"It's huge in First Nation culture for us, as a school, to be a role model": Facilitators and Barriers Affecting School Nutrition Policy Implementation in Alexander First Nation

Kris Murray, Alexander Research Committee, Anna Farmer, Katerina Maximova, Noreen Willows

Abstract


This mixed-methods community-based participatory research generated knowledge of school staff perceptions of the facilitators of and barriers to implementation of a Canadian First Nation school’s healthy nutrition policy. Themes derived from seven qualitative staff interviews were integrated with quantitative data derived from 28 staff surveys. The Medicine Wheel was used to describe results, as it provided a non-hierarchical and relational way to categorize all components and stakeholders of nutrition policy implementation. Factors that facilitated policy implementation were associated with the school environment, including the nutritional quality of foods sold or offered at school, administrative support, and foundational health programming prior to policy development. Staff identified the school as a role model for community members and as a key facilitator of policy implementation (for example, in leading health initiatives, providing a place for nutritious food and physical activity opportunities, and acting as a health resource for all community members). Barriers included inconsistency between staff members in policy implementation, uncertainty about staff members’ role in policy implementation, and lack of school communication with parents regarding the policy. One of the informative barriers from a First Nation perspective was the perceived misalignment of traditional foods, such as bannock or wild game, served at First Nation cultural events with federally derived nutrition standards that emphasize a low-fat diet. Results suggest strengthening school nutrition policy implementation by increasing staff nutrition education and certainty of their roles as policy facilitators, advocates, and enforcers; improving communication with families; having supportive school health programming; and ensuring the school, community, and home environment all reinforce healthy eating.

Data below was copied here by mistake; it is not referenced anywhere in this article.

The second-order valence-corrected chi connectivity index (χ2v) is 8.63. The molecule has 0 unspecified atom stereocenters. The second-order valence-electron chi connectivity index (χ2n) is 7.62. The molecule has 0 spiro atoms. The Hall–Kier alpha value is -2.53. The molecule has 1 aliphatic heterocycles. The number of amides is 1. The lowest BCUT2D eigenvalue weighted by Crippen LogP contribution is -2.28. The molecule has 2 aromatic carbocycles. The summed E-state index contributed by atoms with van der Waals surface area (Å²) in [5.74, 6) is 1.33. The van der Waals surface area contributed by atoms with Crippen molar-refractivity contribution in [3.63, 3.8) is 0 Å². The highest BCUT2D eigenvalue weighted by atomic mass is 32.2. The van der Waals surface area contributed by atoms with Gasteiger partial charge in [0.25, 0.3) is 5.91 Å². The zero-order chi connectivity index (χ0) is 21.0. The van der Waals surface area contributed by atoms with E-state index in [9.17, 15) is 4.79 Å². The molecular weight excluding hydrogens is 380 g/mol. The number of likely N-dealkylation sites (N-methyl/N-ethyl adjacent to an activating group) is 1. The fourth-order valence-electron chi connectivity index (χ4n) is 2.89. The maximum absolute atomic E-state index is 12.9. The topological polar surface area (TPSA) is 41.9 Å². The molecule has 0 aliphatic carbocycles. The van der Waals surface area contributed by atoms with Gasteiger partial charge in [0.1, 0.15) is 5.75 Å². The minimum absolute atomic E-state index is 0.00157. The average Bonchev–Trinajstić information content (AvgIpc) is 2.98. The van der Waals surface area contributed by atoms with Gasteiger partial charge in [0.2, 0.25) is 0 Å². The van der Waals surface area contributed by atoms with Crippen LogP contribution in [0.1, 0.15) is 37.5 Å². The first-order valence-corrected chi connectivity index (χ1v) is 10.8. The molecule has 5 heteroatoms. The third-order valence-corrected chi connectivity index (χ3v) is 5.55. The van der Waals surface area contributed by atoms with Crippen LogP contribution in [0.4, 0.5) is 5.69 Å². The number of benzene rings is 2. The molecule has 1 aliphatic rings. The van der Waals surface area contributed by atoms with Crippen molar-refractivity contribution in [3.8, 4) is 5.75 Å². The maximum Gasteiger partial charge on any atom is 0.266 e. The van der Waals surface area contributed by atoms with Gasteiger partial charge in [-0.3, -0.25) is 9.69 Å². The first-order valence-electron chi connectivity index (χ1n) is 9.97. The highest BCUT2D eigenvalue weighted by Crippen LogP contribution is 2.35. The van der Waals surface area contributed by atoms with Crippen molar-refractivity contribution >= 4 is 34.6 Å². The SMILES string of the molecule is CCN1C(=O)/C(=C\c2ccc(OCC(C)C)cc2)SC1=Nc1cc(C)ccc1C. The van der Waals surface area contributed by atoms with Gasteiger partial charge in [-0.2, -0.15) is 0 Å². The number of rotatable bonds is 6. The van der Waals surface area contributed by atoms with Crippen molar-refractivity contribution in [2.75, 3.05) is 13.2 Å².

Keywords


First Nations; Aboriginal; Indigenous; public health; schools; nutrition policy; health behaviour; evaluation; community-based participatory research; culture

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DOI: http://dx.doi.org/10.18357/ijih122201717784

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Copyright (c) 2017 Kris Murray, Alexander Research Committee, Anna Farmer, Katerina Maximova, Noreen Willows

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This work is licensed under a Creative Commons Attribution-NonCommercial-NoDerivatives 4.0 International License.

This work is licensed under Creative Commons BY-NC-ND 4.0 International License

Aboriginal Health Research Networks Secretariat
Centre for Indigenous Research and Community-Led Engagement
University of Victoria
Victoria, British Columbia, Canada